Vertical Options Spread (Using Marketxls)
Before we go into vertical options spread, we need to understand what a spread and an option spread are. A spread is a measure of the difference between two different stocks, yields, prices, or interest rates. An option spread is purchasing two or more options of the same class and the same security but with different expiration dates or different strike prices. Many investors use options to minimize the risk and cost of entering the market trade.
There are three main types of options spreads:
- Horizontal options spread
- Diagonal options spread
- Vertical options spread
The horizontal options spread, also known as a calendar spread, is a strategy where options with different expiry dates are bought and sold but with the same strike price and security.
A diagonal options spread is a combination of both horizontal and vertical. It is a strategy where the same type of two options are bought/sold with different strike prices and different expiry dates. A diagonal spread is also known as a modified calendar spread. The only difference between a diagonal spread and a calendar spread is the different strike prices.
Vertical Options Spread
A vertical options spread is where a trader simultaneously buys and sells options of the same type with the same expiry date but different strike prices. A vertical spread can be bullish or bearish, and traders can invest in two options: a vertical call or a vertical put option. Remember that you have to sell a call option with the same expiration if you buy a call option. You cannot interchange between call and put options. There are two options within the call and put vertical spreads: debit and credit.
A debit spread seeks to gain maximum profit. It results from when a trader buys an option with a high premium and sells an option with a low premium. The difference between the two is called the net debit, also known as the debit spread. A trader will make a profit when the premium between the two options widens from each other.
When the option is sold at a higher price than the option bought, it is a credit spread. This difference creates a net credit. Investors use vertical option credit spreads to lower the option’s risks.
There are four basic types of vertical options spread:
- Bull Call Strategy
- Bull Put Strategy
- Bear Call Strategy
- Bear Put Strategy
Bull Call Spread
A bull call spread is also known as a debit spread and a long call spread. To trade a bull call spread, you should buy a call option and sell a call option at a higher price. You should only buy a call spread if you believe that the stock’s price will moderately increase. It is mainly used at times of high volatility.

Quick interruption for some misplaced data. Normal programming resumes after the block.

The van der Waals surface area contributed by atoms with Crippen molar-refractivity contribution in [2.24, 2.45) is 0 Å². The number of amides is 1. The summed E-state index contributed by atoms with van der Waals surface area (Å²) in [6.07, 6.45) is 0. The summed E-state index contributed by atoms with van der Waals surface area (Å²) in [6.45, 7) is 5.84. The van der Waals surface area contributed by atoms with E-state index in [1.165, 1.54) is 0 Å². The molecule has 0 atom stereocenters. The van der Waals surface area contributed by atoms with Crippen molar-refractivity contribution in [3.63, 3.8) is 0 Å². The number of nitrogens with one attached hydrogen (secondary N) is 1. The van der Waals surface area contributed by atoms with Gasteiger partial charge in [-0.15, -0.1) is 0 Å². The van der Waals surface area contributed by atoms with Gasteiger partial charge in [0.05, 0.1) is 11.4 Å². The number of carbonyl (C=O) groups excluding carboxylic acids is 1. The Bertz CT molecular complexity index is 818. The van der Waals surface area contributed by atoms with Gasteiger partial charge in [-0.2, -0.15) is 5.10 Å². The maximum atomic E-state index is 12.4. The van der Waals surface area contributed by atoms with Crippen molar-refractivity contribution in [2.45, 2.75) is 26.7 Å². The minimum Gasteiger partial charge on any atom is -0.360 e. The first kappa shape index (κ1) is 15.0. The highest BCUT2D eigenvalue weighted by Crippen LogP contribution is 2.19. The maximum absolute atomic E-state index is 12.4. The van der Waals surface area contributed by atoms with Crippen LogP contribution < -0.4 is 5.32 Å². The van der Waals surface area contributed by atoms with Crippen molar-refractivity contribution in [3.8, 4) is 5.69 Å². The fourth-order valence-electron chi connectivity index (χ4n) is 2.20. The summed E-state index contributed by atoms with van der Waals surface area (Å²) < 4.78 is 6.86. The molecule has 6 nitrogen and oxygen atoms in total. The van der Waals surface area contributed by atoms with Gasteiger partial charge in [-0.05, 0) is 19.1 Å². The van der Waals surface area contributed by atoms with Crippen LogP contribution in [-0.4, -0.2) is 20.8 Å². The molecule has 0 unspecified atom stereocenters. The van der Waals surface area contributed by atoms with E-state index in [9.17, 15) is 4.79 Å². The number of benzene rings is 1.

An example of a bull call spread:
A trader buys a call option for a premium of $12 at a strike price of $150. The trader simultaneously sells a call option at a premium of $8 and a strike price of $190.
- Net commission is $12 – $8 = $4
- The maximum profit = $190 – $150 – $4 = $36
- Maximum loss = $4
- Break-even point = $150 + $4 = $154
If the stock price falls below the lower strike price, both calls become worthless, and the trader will lose the premium paid.
If you want to learn more about this strategy, you can read it on the MarketXLS website – https://marketxls.com/bull-call-spread-option-strategy/
MarketXLS has a template that helps investors decide when to buy/sell stocks. Here is the link to the template – Bull Call Spread Option Strategy
Bull Put Spread
A bull put spread is an options strategy that involves buying an out-of-the-money put option at a lower strike price and selling an in-the-money put option at a higher strike price. Investors use this strategy when they know that the stocks of a company are going to rise moderately.
An example of a bull put spread:
A trader decides to buy a put option for a premium of $25. The option’s strike price is $160 and expires in September 2021. Simultaneously, the investor sells a put option for a premium of $55. This option expires in September 2021, and the strike price is $200.
- Trader’s cash inflow/ Maximum gain = $55 – $25 = $30.
- The maximum loss = $200 – $160 – $30 = $10.
- The break-even point = $200 – $30 = $170.